The psalms are far apart in the Psalter. Psalm 34 is one of the four acrostics in Book 1. Psalm 52 is the second of the Davidic collection in Book 2, and not one that is very famous - in contrast to Psalm 51. Who bothers to remember Doeg, the snitch? Yet here he is remembered in a psalm as that 'champion of villainy'. The phrase is from the Jerusalem Bible following the Greek. I took a different route and tried to make sense of the Hebrew. Doeg is for me 'a reproof of God all the day long'. I.e. he is deaf to the Anointed, and continuous reproof makes no headway in him - yet David rebukes him hoping for a miracle, that enemies might be transformed into allies. Doeg is an Edomite. It was tribal warfare in those days as it is today. I am sure that assigning roles, whether of loyalty or betrayal, to friend and foe is as complex then as it is now.

As it happens, I wasn't even going to consider the opening verses of this chapter, confused as they are with differing numbering systems even in Hebrew versions. The Leningrad codex begins with verse 1 as the last statement of the prior section: וַיָּ֖קָם וַיֵּלַ֑ךְ וִיהוֹנָתָ֖ן בָּ֥א הָעִֽיר  And he (David) rose up and left, while Jonathan went to the city. Current Hebrew Bibles begin verse 1 as וַיָּבֹ֤א דָוִד֙ נֹ֔בֶה אֶל־אֲחִימֶ֖לֶךְ הַכֹּהֵ֑ן And David went towards Nob to Ahimelech the priest ...

The story is unexpectedly full of deceit, fear, weakness, and subtlety on the part of David, running for his life into the arms of his enemies, completely alone - in the solitude of solitude, without his lads, his army, his infrastructure (the city), even if it was limited to playing the harp for a mentally disturbed king, and so he too feigns madness and escapes.

There is a new musical pattern in the text. It is the presence of two consecutive ornaments: qadma followed immediately by zaqef qatan. It is too subtle at the moment for me to work out a reliable search to see if this is a rare combination or not. I.e. my data is not quite in the right shape to search for musical patterns... In this case the patterns form a frame for the whole chapter - almost as if the king of Gath was mimicking the melody of king David heading towards Nob. I suspect no one would interpret such a little thing. But maybe both of them are somewhat at sea in these episodes. Also there is a strange bar where David is making up his story for the priest - and the chant is a boring single note - 10 syllables with no ornamentation.  This is quite rare - and fits the sense that David is making up his answer to the priest's question on the fly.

There are a couple of subtleties in both transcription and musical phrasing that I don't want to look at in detail in the program I have written. It has been weeks and I wonder why the output is exactly what it is - but it may be sequence of the coding of the data - and in any case the final result is under the control of the musician. The program can only produce a draft. If the original manuscripts are consulted (e.g. at the Aleppo codex online) there will be a lot of possible manual adjustment of the music.

And another thing I noticed, the repetition of a phrase I thought was more rare - ki im, as in Psalm 1. (כִּי אִם)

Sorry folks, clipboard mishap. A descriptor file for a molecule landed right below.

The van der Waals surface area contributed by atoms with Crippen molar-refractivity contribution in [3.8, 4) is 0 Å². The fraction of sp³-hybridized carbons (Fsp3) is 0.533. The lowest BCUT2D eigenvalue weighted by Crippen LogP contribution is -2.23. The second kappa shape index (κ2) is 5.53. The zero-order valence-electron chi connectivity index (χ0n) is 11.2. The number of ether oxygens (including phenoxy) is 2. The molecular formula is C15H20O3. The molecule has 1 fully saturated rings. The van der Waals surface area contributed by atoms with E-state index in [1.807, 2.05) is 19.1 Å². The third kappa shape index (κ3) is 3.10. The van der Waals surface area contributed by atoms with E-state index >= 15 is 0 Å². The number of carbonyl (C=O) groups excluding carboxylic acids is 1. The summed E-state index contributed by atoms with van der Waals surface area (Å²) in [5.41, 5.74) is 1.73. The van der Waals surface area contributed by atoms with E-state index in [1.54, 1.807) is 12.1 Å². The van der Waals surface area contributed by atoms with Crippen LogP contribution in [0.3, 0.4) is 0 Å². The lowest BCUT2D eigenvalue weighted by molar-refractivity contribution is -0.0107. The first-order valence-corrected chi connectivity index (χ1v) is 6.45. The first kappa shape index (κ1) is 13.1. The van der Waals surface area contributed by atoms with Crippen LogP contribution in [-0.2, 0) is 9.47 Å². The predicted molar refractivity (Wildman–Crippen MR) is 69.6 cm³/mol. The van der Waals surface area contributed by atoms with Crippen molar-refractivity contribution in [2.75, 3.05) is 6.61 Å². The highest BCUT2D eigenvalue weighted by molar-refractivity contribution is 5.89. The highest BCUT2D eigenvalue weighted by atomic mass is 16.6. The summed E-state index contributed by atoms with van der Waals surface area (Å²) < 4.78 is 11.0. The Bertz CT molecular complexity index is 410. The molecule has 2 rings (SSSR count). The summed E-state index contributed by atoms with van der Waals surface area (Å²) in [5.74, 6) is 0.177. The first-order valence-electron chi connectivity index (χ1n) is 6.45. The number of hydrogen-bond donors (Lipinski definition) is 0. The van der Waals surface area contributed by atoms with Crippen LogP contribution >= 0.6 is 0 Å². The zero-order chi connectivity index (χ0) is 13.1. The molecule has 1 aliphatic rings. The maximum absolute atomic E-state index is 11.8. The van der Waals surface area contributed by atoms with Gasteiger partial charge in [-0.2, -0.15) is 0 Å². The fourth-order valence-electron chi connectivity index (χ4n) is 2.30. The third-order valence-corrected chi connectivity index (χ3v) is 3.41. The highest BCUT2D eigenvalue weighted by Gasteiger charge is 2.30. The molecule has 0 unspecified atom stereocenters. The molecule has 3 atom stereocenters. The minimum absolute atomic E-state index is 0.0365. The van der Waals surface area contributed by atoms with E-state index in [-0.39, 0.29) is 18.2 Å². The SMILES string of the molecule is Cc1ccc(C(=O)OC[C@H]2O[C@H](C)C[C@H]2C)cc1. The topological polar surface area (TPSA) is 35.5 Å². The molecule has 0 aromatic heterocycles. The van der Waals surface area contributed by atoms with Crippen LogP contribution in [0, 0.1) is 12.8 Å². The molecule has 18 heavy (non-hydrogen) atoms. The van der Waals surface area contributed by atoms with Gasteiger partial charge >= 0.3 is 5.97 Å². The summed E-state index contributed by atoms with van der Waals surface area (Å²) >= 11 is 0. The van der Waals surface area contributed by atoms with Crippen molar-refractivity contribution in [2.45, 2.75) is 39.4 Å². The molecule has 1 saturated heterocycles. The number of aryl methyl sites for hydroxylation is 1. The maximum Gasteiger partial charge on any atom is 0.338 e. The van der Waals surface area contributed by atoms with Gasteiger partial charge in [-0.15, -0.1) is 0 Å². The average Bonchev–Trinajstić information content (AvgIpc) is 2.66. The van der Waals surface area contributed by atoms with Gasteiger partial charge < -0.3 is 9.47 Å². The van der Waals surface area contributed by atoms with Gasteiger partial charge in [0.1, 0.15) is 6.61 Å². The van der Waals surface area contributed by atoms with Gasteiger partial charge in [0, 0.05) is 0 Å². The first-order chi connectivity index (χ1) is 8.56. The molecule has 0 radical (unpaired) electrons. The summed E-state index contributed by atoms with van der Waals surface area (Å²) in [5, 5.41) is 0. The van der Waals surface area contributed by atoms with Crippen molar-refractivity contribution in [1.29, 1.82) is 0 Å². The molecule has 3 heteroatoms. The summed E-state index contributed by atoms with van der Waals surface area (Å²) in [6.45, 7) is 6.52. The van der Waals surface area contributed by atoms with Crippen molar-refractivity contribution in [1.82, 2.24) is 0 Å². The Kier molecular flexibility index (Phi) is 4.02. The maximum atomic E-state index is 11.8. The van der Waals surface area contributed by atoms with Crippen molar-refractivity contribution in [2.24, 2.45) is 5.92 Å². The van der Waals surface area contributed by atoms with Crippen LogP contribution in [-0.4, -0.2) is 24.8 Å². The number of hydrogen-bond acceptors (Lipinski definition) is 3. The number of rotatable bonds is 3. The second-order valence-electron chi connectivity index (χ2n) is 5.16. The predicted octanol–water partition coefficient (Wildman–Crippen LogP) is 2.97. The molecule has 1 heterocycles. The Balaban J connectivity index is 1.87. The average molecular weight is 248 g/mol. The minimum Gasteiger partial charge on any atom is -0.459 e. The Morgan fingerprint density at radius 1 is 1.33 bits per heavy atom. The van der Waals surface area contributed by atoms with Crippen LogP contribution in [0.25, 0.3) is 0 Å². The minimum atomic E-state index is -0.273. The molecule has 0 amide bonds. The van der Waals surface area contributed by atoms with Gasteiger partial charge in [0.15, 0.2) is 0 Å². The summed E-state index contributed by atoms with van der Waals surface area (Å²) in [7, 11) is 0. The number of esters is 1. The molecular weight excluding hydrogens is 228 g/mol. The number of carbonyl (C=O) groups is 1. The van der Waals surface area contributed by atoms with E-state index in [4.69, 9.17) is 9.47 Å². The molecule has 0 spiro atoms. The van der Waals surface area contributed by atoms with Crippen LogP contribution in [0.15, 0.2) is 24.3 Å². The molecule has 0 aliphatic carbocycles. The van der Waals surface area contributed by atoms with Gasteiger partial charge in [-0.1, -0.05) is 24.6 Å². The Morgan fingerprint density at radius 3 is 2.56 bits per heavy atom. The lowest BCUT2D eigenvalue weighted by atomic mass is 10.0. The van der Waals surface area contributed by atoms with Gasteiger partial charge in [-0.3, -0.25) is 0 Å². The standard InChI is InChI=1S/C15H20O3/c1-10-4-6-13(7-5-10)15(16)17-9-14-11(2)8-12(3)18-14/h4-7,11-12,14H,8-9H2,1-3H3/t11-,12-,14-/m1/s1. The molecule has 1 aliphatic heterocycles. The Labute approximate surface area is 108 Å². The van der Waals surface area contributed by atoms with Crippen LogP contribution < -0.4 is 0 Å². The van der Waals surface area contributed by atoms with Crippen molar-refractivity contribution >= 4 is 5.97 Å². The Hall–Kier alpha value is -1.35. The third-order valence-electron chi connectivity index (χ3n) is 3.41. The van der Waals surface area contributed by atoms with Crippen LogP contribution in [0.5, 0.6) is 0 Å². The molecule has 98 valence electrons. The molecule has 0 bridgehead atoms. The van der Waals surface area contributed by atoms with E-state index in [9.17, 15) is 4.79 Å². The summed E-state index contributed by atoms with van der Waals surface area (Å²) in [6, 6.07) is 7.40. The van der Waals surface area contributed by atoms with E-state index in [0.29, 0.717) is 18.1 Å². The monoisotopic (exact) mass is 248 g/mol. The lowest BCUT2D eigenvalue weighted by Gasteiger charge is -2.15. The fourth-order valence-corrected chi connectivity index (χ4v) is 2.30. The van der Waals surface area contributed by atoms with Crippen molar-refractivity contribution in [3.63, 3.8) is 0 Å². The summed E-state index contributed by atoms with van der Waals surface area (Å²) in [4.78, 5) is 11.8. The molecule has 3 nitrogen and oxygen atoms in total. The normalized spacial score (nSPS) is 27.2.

If you are interested - read the story - and imagine this outlaw, the famous king David before his fame. Laugh? Not sure about that.

Here's an experiment - embedding the pdf in the web page. Or use the link above to my shared documents.

Patheos blogs are badly behaved

I am removing all Patheos blogs from my reader. That includes Marcus Borg, Peter Enns, and James Mcgrath. While the content of these bloggers is very good and very interesting, the hosts are impolite: ads that start without permission, images of naked ladies pasted all over, a serious consumption of CPU cycles from these pages, jerky ads that stop you from reading and ugly popups that ask if you want to be further disturbed.

Pathetic - as Eeyore would say.  Bye folks - see you on Facebook maybe occasionally - but you are toast - hosted by the evil world - and I'm out of here.

Monday, July 21, 2014

2 Samuel 6 - David whirling before the ark

My reading partner has suggested this as a passage that demands a close reading. So there's nothing like translating and finding an underlay for the implied music to force a close reading. It is a strange passage. David is burned up just as Yahweh is burned up at the negligence of Uzzah. The passage is framed by laughter, translated 'play' in the KJV, but it is the same laughter as the derision of Psalm 2. A rollicking good time seems to be David's command as the king of all Yahweh's people. Yet he feared also. But the critical Michal is to have no children to the day of her death. The fear of making a scene where honour is compromised doesn't cut it as an excuse for David. Humble / base (Psalm 138:6) David will be and the maidservants will still honour him.

The music in pdf form with my inimitable awkward translation is here.

I am still thinking too, especially in the light of the face saving and dissembling that is going on in the world, about the third petal - how to approach completeness. I will get there, I hope.

Wednesday, July 16, 2014

Error

My second thought-petal when I was musing on what I value as "good for you" was acknowledging error.

Good for you is, by the way, the name of a bulk food store nearby, about 7 km away. We often go there for bread flour, oats, wheat germ, and other bulk foods.

So how can one classify error? (And I note to my relief that I included the verb acknowledging.)

First, of error, there is accident, mistake, things arising from ignorance, from complexity, from various kinds of action, things having unexpected consequences, things that happen where the mechanics are broken, such as in the case of disease or other damage to a human being.  It's not an easy list!  Some of these errors are easy to correct, and some cannot be fixed. And they are not necessarily anyone's fault.